Information literacy can no longer be defined without considering technology literacy which is necessary for individuals to function in an information-rich, technology-infused world. Gaining skills in information literacy multiplies the opportunities for students’ self-directed learning, as they become engaged in using a wide variety of information sources to expand their knowledge. Achieving competency in information literacy requires an understanding that this cluster of abilities is not extraneous to the curriculum but is woven into the curriculum’s content, structure, and sequence. This curricular integration also affords many possibilities for furthering the influence and impact of such student-centered teaching methods as problem-based learning, evidence-based learning, and inquiry learning. Guided by faculty and others in problem-based approaches, students reason about course content at a deeper level than is possible through the exclusive use of lectures and textbooks. To take fullest advantage of problem-based learning, students must often use thinking skills requiring them to become skilled users of information sources in many locations and formats, thereby increasing their responsibility for their own learning.
The National Higher Education Information and Communication Technology (ICT) Initiative has developed a definition of literacy for the 21st century which combines cognitive and technical skills with an ethical/legal understanding of information. ICT proficiency is the ability to use digital technology, communication tools, and/or networks to define an information need, access, manage, integrate and evaluate information, create new information or knowledge and are able to communicate this information to others. You will neither become information literate nor communication technology literate overnight. Just as with speaking skills and writing skills, your abilities will improve over time as you gain expertise in the topics you choose to investigate. This process will give you practice in searching for, selecting and evaluating the information you encounter and will allow you to create new ideas, which you communicate to others using a variety of technological tools.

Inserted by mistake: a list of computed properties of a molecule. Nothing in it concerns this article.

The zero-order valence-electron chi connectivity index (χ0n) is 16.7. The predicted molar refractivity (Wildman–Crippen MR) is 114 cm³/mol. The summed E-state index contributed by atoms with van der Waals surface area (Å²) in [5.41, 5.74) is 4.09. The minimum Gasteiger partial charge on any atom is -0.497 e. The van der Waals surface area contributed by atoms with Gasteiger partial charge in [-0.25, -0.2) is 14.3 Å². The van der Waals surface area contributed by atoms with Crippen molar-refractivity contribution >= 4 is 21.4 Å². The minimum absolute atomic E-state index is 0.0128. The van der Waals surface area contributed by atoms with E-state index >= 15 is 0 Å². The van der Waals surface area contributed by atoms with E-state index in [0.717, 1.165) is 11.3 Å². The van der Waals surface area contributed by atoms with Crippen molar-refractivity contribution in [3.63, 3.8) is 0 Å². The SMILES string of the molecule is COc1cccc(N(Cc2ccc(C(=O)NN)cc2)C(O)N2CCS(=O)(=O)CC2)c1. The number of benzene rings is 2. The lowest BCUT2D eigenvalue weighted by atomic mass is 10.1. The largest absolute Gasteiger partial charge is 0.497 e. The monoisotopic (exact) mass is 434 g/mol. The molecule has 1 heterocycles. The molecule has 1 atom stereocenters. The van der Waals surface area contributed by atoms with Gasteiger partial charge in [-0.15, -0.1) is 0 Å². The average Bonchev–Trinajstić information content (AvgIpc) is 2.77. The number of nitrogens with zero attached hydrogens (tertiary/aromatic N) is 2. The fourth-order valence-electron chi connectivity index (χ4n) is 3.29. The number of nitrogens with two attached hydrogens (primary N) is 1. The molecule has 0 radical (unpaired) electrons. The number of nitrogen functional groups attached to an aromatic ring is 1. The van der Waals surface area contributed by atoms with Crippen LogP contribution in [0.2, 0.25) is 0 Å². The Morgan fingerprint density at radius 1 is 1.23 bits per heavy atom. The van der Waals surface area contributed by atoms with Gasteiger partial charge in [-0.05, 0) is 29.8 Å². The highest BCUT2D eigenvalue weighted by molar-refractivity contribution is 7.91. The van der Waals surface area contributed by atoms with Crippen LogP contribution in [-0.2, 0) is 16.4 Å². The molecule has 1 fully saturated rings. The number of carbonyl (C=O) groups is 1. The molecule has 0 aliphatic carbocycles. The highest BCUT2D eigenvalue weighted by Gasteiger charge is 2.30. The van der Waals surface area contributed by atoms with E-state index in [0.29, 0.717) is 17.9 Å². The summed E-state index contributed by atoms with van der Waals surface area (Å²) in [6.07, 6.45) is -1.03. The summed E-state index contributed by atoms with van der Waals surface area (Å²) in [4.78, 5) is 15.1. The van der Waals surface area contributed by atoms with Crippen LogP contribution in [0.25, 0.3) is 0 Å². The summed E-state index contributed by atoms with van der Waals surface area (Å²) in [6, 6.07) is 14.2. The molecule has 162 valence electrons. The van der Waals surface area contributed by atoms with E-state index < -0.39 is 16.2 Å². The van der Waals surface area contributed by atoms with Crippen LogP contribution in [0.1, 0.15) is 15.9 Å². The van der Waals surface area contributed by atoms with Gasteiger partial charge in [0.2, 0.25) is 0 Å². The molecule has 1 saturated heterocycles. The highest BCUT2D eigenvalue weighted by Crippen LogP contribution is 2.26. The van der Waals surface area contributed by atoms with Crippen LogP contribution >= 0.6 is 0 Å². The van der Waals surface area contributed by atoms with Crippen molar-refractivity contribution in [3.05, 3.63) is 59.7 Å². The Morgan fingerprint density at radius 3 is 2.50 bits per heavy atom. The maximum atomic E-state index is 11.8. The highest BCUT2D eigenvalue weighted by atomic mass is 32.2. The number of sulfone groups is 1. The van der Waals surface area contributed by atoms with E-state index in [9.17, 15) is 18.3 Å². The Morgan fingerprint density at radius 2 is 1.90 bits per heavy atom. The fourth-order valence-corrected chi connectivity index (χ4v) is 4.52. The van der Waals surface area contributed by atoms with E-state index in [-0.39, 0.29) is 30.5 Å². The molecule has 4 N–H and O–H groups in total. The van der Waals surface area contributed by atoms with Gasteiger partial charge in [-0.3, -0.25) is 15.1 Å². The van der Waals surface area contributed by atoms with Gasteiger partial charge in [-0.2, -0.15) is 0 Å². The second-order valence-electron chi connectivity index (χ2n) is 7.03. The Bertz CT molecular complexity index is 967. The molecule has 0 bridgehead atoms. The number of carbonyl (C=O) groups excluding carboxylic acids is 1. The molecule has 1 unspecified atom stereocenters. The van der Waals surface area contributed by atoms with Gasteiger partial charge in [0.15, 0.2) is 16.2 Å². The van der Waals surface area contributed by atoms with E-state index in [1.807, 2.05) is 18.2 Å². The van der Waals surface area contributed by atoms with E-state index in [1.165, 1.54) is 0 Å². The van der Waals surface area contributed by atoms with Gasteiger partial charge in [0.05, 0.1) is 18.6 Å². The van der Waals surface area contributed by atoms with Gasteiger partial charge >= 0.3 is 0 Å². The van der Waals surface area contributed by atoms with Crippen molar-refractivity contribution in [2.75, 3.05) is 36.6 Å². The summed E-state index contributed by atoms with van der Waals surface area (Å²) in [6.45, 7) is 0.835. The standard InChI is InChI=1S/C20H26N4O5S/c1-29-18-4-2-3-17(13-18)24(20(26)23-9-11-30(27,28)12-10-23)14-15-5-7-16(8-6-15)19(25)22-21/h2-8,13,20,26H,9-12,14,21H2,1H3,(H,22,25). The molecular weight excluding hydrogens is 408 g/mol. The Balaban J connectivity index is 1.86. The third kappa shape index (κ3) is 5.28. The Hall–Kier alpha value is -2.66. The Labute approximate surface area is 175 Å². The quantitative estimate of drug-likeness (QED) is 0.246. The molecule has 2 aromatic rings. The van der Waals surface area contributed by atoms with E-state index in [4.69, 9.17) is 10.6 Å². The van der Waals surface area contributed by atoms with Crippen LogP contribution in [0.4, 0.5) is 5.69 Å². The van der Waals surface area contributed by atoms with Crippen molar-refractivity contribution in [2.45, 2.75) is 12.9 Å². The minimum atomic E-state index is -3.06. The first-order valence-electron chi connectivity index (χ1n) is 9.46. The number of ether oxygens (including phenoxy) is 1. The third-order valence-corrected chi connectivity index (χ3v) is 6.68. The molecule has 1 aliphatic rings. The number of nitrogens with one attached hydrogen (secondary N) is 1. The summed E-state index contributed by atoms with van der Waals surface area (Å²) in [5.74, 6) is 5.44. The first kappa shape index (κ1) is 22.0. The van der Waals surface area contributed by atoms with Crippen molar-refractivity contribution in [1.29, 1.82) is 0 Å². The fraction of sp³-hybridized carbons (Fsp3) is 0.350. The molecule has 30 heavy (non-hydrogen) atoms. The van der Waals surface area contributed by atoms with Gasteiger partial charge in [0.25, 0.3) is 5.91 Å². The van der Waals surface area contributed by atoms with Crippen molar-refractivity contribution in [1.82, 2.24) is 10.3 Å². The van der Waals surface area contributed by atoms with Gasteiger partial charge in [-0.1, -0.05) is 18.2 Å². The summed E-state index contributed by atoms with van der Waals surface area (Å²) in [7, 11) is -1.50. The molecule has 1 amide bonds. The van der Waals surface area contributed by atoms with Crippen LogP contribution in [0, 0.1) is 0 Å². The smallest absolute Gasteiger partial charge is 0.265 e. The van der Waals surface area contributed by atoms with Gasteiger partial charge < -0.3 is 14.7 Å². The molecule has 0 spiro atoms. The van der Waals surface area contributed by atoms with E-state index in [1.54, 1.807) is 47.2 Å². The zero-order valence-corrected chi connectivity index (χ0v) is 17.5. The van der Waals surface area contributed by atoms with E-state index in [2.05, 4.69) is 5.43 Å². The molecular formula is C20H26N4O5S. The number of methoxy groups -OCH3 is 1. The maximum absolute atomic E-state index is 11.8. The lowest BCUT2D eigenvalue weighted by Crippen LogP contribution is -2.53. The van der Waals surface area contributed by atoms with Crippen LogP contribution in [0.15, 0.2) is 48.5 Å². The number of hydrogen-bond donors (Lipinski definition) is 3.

As we move further into the 21st century, we are convinced that information literacy will become the standard-bearer for academic achievement, workforce productivity, competitive advantage, and national security. It is the foundation for effective, lifelong learning practice, personal, and professional empowerment. Information Literacy is a compilation of media literacy (visual and computer), research and library skills, critical literacy (reading and thinking), and informational ethics (copyright, security and privacy). An example is “Media literacy” and it represents a necessary, inevitable, and realistic response to the complex, ever-changing electronic environment and communication cornucopia that surround us. It is the ability to access, analyze, evaluate, and communicate information in a variety of forms and is interdisciplinary by nature.
Courses structured in such a way create student-centered learning environments where inquiry is the norm, problem solving becomes the focus, and thinking critically is part of the process. Such learning environments require information literacy competencies. As a future educator, I strongly believe that information literacy is an important aspect of learning. I would like to mention the importance of the CRAAP test that should be followed when working with students and their understanding of information literacy especially with research.